Assuming you're referring to US regulations, there isn't actually any law specifying what the limit is on this. 36" inches of gap between the front and the kingpin is common on van trailer and some flatbeds. The only regulation I can think of offhand here isn't a federal one, but for the state of Maine, which specifies a 3-1/2 foot max gap between the front of the trailer and the kingpin.
As far as it needs to go.
I have it on good authority that more atoms will fit in a semi trailer than you know what to do with. Of course, it all depends on what the atoms are of. Certainly a semi trailer full of hydrogen could possibly hold more atoms than a semi trailer full of plutonium--the plutonium atoms are larger than the hydrogen ones. The flipside is, hydrogen comes in many states. If you were to freeze the hydrogen you'd get far more atoms in the trailer than if you were to just squirt in a little gaseous hydrogen. if you were to put frozen H2 in a trailer, when it finally melted then gasified, the expansion would be considerable--enough to blow the doors off. Rest assured that if you called your fleet manager and told him the load blew the doors off he wouldn't be happy with you. In short, I have absolutely no idea how many atoms will fit in a semi. The answer is "a truck load".
that really depends on the situation. If you are following a semi trailer in your car the good rule of thumb is 3 seconds. Pick something on the side of the road... such as a tree... when the rear of the semi passes the tree count three seconds then the front of your vehicle should pass the tree. This will give you plenty of time to safely stop if need be at any speed. If the semi is following you and you feel they are too close it is advised to simply pull over or change lanes to let them pass.
Yes, they can travel without trailers. They're known as "bobtails" when there's no trailer attached. They can travel just as far as they could with a trailer. When a truck is running with an empty trailer or without a trailer, this is known as "deadhead", which is considered undesirable by companies, since they're typically not paid for deadhead miles.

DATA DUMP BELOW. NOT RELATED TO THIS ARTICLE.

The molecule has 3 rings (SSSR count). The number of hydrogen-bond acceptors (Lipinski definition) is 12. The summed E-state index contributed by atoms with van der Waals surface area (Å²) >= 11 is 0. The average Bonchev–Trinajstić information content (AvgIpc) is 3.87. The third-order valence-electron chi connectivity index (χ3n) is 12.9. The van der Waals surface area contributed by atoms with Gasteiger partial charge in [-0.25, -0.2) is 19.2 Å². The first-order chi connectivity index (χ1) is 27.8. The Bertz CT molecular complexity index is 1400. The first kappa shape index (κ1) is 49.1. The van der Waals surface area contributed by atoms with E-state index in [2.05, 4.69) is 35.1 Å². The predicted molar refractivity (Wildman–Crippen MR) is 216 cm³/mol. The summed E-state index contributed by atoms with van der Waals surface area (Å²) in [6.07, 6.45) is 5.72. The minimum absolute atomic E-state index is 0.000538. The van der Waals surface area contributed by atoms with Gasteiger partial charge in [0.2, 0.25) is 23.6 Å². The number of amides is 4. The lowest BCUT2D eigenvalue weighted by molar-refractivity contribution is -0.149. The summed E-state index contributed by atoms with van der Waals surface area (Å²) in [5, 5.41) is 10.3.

You're talking about the trailer? Some specifics would be in order. On a tandem trailer, the axles are about three feet apart from each other. If you're referring to the distance between the trailer axles and the drive axles of the tractor, they're allowed to be a maximum of 41 feet apart, except in California, where they're only allowed a 40 ft. bridge between the two.
49 out of 50 states have a 41 ft. bridge between the drives and trailer tandems. California, being California, has a 40 ft. bridge between the drives and trailer tandems.
So Far Away
It is the far driver side of the front head.It is the far driver side of the front head.
So far, there is no trailer for the Maximum Ride movie. In fact, no one has even been cast. The movie was announced on like, 2007 and has yet to have anything done. There is only a film company and director etc. and I don't think they've done the script yet. So as far as a trailer goes, there is none. There is, however, a trailer for the book.
Locomotives are far more efficient than trailer trucks.